"It is one way to reduce your tax liability without paying anything out of pocket," Long said.

Stock search

Speaking of stocks, taxpayers should sell their bad stocks in December rather than waiting for the new year. Tax professionals call the strategy balancing gains and losses.

The principle behind it is that gains on stocks that taxpayers sell in a year are taxed, but losses on stocks that they sell in a year count as tax deductions.

For example, an investor may have stock that could be sold for a $1,000 profit in 2003, but he also may have a stock that could be sold for a $1,000 loss. If he sells both, the $1,000 loss will cancel out the tax that he owes on the $1,000 profit. Also, if investors have more stock losses than gains in a year, they can accumulate those losses and use them as deductions in future years.

But like most tax strategies, there's one big caveat. Advisers don't recommend making decisions on which stocks to sell based on tax implications alone.

"That's kind of like letting the tail wag the dog," Pearce said. "But if you were going to make a move on a stock in the next couple of months anyway, you should look at doing it now rather than later."

Fund deadlines

Taxpayers also should take a close look at a variety of funds that allow people to invest and receive tax benefits in return.

One of the newer types of funds is a 529 plan, which allows parents, grandparents and other family members to invest money into a special state-run account to save for a child's college education.

"A 529 plan is a great way for you to benefit your loved ones' future educational goals while rewarding yourself with a 2003 tax break," said Lynn Jenkins, Kansas treasurer, who oversees the state's 529 plan.

A married couple living in Kansas can deduct up to $4,000 off of their taxable state income by investing in the plan. Single residents can deduct up to $2,000 from their state taxes. But the catch is that contributions must be made by Dec. 31 to be used as a deduction in 2003.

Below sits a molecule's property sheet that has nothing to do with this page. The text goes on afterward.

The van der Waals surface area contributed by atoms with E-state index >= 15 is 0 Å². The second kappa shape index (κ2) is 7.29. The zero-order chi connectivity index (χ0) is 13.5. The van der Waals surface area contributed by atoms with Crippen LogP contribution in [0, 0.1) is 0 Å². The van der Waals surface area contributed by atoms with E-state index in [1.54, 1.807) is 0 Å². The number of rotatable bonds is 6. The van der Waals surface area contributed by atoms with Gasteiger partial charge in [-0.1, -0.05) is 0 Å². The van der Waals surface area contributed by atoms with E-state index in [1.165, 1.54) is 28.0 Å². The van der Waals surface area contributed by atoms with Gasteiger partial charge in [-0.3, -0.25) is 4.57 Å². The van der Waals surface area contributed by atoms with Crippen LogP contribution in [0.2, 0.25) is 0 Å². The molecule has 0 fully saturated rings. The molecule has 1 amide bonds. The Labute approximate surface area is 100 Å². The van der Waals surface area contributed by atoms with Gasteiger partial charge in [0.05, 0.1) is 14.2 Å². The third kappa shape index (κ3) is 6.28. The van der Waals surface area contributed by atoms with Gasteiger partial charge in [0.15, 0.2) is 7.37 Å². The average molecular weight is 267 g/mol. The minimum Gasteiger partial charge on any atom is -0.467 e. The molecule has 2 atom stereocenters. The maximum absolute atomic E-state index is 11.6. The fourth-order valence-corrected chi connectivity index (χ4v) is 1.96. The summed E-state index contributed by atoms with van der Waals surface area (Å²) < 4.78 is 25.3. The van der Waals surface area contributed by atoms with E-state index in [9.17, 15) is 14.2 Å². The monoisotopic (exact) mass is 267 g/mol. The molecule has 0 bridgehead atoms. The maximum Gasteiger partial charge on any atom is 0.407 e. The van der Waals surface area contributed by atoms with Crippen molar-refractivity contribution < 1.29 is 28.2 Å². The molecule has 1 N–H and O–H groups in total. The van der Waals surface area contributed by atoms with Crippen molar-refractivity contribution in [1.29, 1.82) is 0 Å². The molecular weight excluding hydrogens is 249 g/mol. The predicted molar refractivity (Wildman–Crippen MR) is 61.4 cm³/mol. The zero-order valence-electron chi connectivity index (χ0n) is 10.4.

Jenkins also recommends that taxpayers look at their 401(k) retirement account to see if they have invested the maximum amount in their retirement plans. Jenkins said some employers, although not required by law, will allow employees to make a last-minute contribution. Under federal law, each person under 50 years can contribute $12,000 to a 401(k), while people 50 or above can contribute $14,000.

All investments in a 401(k) plan are made with pre-tax dollars, which reduce the amount of a person's taxable income.

Individual Retirement Accounts, or IRA's, work in a similar way but they do not have the tight deadline. Pearce said individuals generally can still take a 2003 deduction as long as they deposit money in their IRA before the April 15 filing deadline.

Other tips

Tax professionals said there were several smaller issues taxpayers should think about.

  • Self-employed people who make estimated tax payments each quarter should make their fourth quarter state tax payment by Dec. 31, even though they have until mid-January before the payment is considered late. Long said by filing before the new year, taxpayers could use the state payment as a deduction on their 2003 federal tax return.
  • Teachers who work at least 900 hours during a school year may want to stock up on classroom supplies, Jenkins said. He said teachers may deduct up to $250 a year in qualified expenses.
  • Paying January's mortgage payment in December is another way to get an extra deduction for 2003, Jenkins said. Homeowners get a deduction for home interest payments they make during the year.